(B) Where the property is let out to employees with the object of carrying on the business of the assessee in  an efficient manner, then the rental income shall be taxable as business income (provided letting is not the  main business but it is subservient/incidental to the main business) because the letting out of the property is incidental to the main business of the assessee and in this case deductions/allowances would have to be  calculated as relating to profits/gains of business and not as relating to house property

Similarly, where the premises of the assessee are given to any Government agency for locating a branch  of a bank, police station, excise office, etc. for the purpose of running the business of the assessee more  efficiently, the rental income from such buildings would be taxable as business income. 

(C) Where the letting of the property is inseparable from letting of other assets like machinery, furniture, etc.  the entire income would be taxable as profits or gains of business and profession or income from other  sources.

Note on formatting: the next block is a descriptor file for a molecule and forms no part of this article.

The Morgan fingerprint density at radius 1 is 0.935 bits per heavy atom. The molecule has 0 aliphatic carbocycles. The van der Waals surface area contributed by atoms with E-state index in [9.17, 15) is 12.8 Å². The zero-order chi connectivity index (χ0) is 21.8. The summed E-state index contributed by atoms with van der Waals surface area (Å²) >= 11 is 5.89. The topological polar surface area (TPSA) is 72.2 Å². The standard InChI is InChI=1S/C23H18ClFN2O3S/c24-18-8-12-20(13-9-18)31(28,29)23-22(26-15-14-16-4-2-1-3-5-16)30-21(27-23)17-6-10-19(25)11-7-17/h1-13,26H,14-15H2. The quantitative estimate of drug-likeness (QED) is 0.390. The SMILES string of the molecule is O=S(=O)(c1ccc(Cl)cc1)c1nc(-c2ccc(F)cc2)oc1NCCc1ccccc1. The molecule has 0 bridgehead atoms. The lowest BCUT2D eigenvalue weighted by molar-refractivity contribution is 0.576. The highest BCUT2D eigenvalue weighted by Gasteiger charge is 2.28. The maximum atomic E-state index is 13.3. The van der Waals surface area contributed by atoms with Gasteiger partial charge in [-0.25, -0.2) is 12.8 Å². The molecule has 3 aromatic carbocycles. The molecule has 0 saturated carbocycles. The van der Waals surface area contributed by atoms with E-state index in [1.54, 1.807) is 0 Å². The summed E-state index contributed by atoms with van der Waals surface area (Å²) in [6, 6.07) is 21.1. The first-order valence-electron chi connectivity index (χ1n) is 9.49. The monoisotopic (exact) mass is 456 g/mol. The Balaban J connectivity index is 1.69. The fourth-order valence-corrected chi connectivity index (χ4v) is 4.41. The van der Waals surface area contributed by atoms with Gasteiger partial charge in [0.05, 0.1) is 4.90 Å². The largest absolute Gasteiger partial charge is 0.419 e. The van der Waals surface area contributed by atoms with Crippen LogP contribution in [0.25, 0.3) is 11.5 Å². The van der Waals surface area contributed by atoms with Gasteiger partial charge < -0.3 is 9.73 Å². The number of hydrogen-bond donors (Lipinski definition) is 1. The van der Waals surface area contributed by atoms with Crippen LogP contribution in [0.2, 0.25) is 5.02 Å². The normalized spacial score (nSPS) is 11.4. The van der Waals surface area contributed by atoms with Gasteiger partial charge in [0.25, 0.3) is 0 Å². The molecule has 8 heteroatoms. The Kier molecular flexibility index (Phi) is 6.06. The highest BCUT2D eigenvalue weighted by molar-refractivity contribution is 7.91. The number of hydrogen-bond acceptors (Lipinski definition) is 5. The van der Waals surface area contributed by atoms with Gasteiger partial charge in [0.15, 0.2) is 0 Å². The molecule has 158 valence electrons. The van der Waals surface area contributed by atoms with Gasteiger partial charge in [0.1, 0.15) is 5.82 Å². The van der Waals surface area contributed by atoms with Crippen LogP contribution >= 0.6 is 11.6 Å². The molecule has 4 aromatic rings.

2. Deemed Ownership of House Property [Section 27]:

As per section 27, the following persons though not the legal owners of a  property are deemed to be the owners for the purposes of sections 22 to 26: 

(1) Transfer to a Spouse [Section 27(i)]:

If an individual transfers any house property to his or her spouse  otherwise than for adequate consideration, the transferor in that case is deemed to be the owner of the  property so transferred. This would, however, not cover cases where a property is transferred to a spouse  in connection with an agreement to live apart.